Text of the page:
Hi Daniel

    I have spoken to our adults’ team lead here and it does sound like the majority of the issues you have described are down to local configuration decisions. I have a more complete answer which addresses each area that you mention above, but am conscious that this is an open forum and would like to send it separately.

    My e mail address is If you would like to make contact, I will send on our product lead’s thoughts.



  8. Lorraine June 26, 2019 at 9:26 pm #

    Can I please ask why the CSE module does not sit across LCS and EHM. This has caused a significant gap in our EHS and MASH recording cases where CSE concerns have been raised, which in turn is having an impact on our performance data and Borough oversight of young people vulnerable to and at risk of CSE. Thank you.

  9. Melanie Holmes June 27, 2019 at 10:38 am #

    Hi Lorraine

    I put your question to the children’s team here. The generic CSE workspace sits in LCS, but the existence of this workspace can be shared with EHM through Atom for example.

    Happy to go through that in more detail if you would like to contact me



  10. Christine June 28, 2019 at 8:37 am #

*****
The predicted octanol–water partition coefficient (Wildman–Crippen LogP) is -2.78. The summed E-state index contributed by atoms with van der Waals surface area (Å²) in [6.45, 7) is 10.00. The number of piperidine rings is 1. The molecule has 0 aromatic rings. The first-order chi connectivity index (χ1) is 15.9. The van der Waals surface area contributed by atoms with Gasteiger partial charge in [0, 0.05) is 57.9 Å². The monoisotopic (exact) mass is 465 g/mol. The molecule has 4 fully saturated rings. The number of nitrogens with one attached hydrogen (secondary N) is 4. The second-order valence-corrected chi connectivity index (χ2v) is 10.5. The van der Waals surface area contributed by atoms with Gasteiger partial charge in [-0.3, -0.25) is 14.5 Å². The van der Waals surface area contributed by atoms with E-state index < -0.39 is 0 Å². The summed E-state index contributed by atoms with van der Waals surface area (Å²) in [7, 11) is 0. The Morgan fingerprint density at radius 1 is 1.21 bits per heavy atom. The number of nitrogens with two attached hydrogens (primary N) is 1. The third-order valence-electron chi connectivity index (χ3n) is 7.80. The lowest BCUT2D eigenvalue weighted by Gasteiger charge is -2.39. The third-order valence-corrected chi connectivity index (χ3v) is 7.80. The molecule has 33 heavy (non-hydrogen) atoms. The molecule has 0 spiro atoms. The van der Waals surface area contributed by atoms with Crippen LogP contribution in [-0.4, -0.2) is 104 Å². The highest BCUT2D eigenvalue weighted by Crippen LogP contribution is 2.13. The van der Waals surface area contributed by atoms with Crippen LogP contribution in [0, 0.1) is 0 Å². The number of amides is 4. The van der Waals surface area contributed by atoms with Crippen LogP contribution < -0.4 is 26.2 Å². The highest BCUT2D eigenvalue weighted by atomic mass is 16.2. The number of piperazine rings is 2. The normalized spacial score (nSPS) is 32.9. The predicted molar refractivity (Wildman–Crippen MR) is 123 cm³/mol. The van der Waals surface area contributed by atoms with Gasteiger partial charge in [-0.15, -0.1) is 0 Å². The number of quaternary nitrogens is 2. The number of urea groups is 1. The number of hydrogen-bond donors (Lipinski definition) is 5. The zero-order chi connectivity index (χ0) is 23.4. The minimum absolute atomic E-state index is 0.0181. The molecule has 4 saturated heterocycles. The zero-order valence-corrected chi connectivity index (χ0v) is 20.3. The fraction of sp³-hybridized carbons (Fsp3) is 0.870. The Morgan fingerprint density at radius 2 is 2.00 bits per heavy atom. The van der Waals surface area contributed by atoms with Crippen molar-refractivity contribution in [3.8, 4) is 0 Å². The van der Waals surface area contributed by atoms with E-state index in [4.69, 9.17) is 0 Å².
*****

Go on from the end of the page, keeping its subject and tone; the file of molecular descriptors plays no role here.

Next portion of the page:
How embarrassing that system users are having to air their issues on a public forum rather than having the confidence and relationship in place with their supplier to go directly to them to sort these things out. Some of which should have been addressed at implementation stage by the sounds of it. Seems to be a common problem amongst our user community of LL, happy to sell you a wonderful story but deliver poor implementations and ongoing support is terrible.

    • Melanie Holmes June 28, 2019 at 1:16 pm #

      Hi Christine

      I am puzzled by this as we have direct relationships and regular meetings with all of our customers. There will be people in your authority involved in these, and you are welcome to contact us directly or talk to the people in your authority who manage the relationship with us.